Smoking e-cigarettes – which are often regarded as a healthier alternative– is just as bad as smoking regular cigarettes, a new study suggests.
A study conducted by University of Athens Medical School found that electronic cigarettes caused similar damage to key blood vessels, such as the aorta artery in the heart.
Despite the NHS backing e-cigarettes as a quitting aid, researchers at the European Society of Cardiology Congress in Rome have labelled the NHS decision as premature.
The trial involved a group of adult smokers, whose hearts were monitored while they vaped, and when they smoked ordinary cigarettes.
Researchers said a typical vaping session had a similar impact on stiffness of the aorta – the main artery into the heart – as smoking one regular cigarette.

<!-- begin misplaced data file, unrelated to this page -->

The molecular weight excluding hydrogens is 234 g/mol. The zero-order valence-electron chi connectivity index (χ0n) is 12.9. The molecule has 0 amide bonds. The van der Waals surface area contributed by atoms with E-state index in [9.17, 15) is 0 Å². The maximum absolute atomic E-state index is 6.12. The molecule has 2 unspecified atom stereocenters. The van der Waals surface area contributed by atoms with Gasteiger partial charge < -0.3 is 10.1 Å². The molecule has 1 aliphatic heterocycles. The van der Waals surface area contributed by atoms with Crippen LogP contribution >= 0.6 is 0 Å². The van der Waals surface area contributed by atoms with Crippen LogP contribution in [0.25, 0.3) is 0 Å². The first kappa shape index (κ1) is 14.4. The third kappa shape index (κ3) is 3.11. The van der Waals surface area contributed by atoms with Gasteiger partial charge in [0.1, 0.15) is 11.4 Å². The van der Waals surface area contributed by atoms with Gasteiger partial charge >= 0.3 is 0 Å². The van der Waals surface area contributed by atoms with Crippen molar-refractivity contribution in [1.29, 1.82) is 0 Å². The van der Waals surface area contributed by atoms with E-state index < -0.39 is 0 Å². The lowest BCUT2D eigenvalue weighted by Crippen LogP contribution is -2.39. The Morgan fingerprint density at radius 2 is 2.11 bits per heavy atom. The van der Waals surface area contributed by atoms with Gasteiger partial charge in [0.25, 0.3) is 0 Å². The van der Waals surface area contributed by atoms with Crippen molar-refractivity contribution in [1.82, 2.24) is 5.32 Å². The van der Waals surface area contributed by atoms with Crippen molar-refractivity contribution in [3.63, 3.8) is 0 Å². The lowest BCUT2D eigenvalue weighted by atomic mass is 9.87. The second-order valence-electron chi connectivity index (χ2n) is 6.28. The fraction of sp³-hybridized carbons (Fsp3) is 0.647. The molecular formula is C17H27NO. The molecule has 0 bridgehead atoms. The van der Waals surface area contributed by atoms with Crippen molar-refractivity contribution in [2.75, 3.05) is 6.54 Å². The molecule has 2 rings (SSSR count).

The stiffness of the aorta has significant health implications.
Speaking in Rome, lead researcher Professor Charalambos Viachopoulos from the University of Athens said: “The aorta is like a balloon next to the heart. The more stiff the balloon is, the more difficult for the heart to pump. It’s the most powerful biomarker we have for estimating cardiovascular risk”.
“If the aorta is stiff you multiply your risk of dying, either from heart diseases or from other causes. They [e-cigarettes] are far more dangerous than people realise”.
While this evidence exists, opinions on electronic cigarettes are still divided.
Last year, Public Health England (PHE) published a report that stated e-cigarettes were 95% less harmful than smoking tobacco.
In response to these findings Viachopoulos said: “I wouldn’t recommend them now as a method to give up smoking. I think the UK has rushed into adopting this method”.